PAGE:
Recently, one of our members wrote to us about their mental health journey. They have kindly allowed us to share it with you to encourage others to take the brave step of opening up and getting support for their mental health.
“About four years ago I couldn’t cope, and I had a breakdown. I didn’t know what to do. I was going through a lot and I knew that I needed help. At that time the stigma of mental health made it very hard for me to reach out and to talk about my issues.
I was assessed by the NHS mental health services, but I wasn’t truly honest with them: I held back and didn’t tell them everything. I considered how I responded to their questions and gave them the answers I thought they wanted to hear. I felt if I answered in a certain way it would affect my family. I am a private person and I struggle talking to people about personal feelings and experiences.
I previously worked in health care and mental health, so have an understanding of supporting others with mental health illness. However, when I started to experience poor mental health, I was frightened to talk about it, fearing what my work colleagues would say. I asked myself, how would opening up about this affect my life, both at work and at home?
The Big White Wall
As I began to come to terms with it all I started to look for help and I found ‘Big White Wall’ through a staff network. Big White Wall (BWW) is an online support and recovery service for people who are stressed, anxious, low or finding it hard to cope. It’s a digital service online 24 hours a day to all staff, and is completely anonymous, so you can express yourself freely and openly.
The safety and anonymity of BWW helped me when I was struggling. There’s something called ‘Talkabouts’ where you can share and discuss what’s on your mind, gaining support and advice from the whole community or through one to one discussions with other members and clinicians.
This helped me as I was not judged, and it felt good to be able to say how I was feeling. I was able to say what I wanted to, without feeling embarrassed in admitting I had a problem or by ‘putting on a brave face’ to avoid others’ sympathy or discomfort. It was a liberating feeling to be able to share the thoughts in my head.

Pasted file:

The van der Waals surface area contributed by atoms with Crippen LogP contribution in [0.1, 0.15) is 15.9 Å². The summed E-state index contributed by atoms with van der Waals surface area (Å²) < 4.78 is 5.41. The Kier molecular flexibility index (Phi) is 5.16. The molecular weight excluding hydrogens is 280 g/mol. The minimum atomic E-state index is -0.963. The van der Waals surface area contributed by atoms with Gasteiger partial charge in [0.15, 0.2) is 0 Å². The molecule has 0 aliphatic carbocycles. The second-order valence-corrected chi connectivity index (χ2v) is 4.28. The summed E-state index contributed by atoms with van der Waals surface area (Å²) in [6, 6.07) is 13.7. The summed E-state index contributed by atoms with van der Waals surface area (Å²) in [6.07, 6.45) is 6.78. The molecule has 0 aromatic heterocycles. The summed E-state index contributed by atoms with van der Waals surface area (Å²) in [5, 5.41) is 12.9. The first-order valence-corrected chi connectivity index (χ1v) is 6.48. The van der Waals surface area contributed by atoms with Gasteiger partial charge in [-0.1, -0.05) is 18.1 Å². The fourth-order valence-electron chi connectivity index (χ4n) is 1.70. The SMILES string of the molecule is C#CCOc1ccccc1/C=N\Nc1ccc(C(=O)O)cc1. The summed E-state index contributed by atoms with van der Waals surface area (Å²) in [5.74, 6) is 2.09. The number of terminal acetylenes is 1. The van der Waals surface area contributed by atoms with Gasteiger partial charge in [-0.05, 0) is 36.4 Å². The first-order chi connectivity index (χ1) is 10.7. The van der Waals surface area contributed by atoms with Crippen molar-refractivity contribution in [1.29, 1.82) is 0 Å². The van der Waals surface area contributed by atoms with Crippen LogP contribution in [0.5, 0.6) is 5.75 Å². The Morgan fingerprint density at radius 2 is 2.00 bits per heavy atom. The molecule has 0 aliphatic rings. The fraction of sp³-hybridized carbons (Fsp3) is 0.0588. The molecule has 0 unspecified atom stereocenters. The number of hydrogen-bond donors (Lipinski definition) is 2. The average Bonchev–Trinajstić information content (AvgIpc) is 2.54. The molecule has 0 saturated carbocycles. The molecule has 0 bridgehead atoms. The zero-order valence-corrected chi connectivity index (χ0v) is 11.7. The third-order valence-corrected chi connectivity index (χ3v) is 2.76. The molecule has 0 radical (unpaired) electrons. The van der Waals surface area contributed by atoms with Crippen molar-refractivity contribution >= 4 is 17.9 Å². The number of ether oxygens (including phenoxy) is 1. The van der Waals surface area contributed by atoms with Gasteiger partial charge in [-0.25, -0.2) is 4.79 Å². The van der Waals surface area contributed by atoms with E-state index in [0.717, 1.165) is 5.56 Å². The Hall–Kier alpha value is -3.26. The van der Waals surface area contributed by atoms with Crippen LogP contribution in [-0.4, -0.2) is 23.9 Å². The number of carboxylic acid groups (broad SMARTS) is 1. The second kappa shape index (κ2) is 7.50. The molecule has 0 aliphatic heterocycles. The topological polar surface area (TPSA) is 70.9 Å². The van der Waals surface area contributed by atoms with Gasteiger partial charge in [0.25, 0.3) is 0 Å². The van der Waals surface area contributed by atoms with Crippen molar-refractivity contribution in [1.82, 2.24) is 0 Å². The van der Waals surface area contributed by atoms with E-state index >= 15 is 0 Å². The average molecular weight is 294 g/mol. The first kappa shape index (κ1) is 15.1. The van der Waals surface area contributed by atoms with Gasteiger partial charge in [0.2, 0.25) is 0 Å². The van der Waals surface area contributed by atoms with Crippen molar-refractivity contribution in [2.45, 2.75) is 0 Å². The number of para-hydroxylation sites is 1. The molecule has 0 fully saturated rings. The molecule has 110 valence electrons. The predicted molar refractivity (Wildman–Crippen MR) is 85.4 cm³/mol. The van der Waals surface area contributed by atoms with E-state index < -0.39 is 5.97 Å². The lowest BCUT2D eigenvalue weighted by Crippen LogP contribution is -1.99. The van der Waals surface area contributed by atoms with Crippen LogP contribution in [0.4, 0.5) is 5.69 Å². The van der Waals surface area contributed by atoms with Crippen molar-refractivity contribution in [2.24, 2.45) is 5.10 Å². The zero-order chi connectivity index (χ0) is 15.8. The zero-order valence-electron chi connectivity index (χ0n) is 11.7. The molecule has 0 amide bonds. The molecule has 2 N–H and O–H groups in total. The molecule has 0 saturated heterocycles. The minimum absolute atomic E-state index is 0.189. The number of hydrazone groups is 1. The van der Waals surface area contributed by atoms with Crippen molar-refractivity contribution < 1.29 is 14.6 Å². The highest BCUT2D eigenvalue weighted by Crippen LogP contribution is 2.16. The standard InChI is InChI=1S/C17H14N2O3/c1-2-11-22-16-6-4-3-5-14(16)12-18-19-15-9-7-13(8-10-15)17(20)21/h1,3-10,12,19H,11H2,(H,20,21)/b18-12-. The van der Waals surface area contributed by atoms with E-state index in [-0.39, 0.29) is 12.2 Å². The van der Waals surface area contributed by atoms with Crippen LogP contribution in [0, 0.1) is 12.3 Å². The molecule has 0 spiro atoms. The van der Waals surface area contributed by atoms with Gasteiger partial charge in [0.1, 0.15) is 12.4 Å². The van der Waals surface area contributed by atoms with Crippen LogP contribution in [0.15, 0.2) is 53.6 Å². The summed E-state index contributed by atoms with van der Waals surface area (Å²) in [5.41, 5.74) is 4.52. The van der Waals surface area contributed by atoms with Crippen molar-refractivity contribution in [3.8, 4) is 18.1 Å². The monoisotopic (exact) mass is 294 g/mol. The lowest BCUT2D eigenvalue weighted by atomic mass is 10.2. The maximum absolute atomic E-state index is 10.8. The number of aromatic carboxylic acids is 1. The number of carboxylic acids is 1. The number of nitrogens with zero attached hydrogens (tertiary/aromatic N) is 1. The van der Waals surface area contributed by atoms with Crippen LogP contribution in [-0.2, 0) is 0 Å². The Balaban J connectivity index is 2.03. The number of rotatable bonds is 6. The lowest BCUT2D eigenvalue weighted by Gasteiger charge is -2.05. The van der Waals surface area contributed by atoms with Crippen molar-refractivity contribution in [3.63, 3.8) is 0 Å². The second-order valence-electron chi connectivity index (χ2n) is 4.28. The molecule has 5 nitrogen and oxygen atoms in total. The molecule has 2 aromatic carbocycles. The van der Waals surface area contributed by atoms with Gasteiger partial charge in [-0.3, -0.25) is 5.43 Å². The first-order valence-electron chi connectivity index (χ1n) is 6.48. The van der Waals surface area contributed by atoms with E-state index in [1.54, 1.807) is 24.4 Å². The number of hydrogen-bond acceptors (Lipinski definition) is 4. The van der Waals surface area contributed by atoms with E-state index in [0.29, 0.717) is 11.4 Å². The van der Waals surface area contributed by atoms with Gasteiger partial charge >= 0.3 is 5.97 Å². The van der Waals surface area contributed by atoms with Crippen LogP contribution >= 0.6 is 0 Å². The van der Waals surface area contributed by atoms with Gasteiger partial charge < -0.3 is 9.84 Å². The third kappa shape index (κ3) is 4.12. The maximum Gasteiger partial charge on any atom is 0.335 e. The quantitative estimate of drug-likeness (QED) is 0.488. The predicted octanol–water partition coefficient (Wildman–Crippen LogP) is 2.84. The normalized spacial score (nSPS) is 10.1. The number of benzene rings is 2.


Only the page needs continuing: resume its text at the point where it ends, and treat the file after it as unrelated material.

I used the peer support through the online community and for the first time I didn’t have to worry about what others thought of my ramblings. Through time I was able to participate with others online and I started to provide support and encouragement to them, just as I had received when I first joined the community. Using BWW helped me understand that I was not alone in how I felt and as a result in supporting others helped me to become stronger.
Thanks for reading my story. If you need help don’t suffer in silence. There is a lot of support available for staff and it’s all about finding out what is the best support for you as we’re all different. What services have you used and what works for you?”
Please don’t suffer in silence, if you’re struggling with feelings of stress, anxiety, isolation or depression, our community is here to support you 24/7, 365 days a year.
This site is not intended for individuals in an emergency. If you are in a life-threatening situation in the UK, please immediately dial 999 or go to your nearest Accident and Emergency department (A&E). If you are in a life-threatening situation in New Zealand, please immediately dial 111 or go to your nearest hospital emergency department (ED). Further crisis help can be found here.
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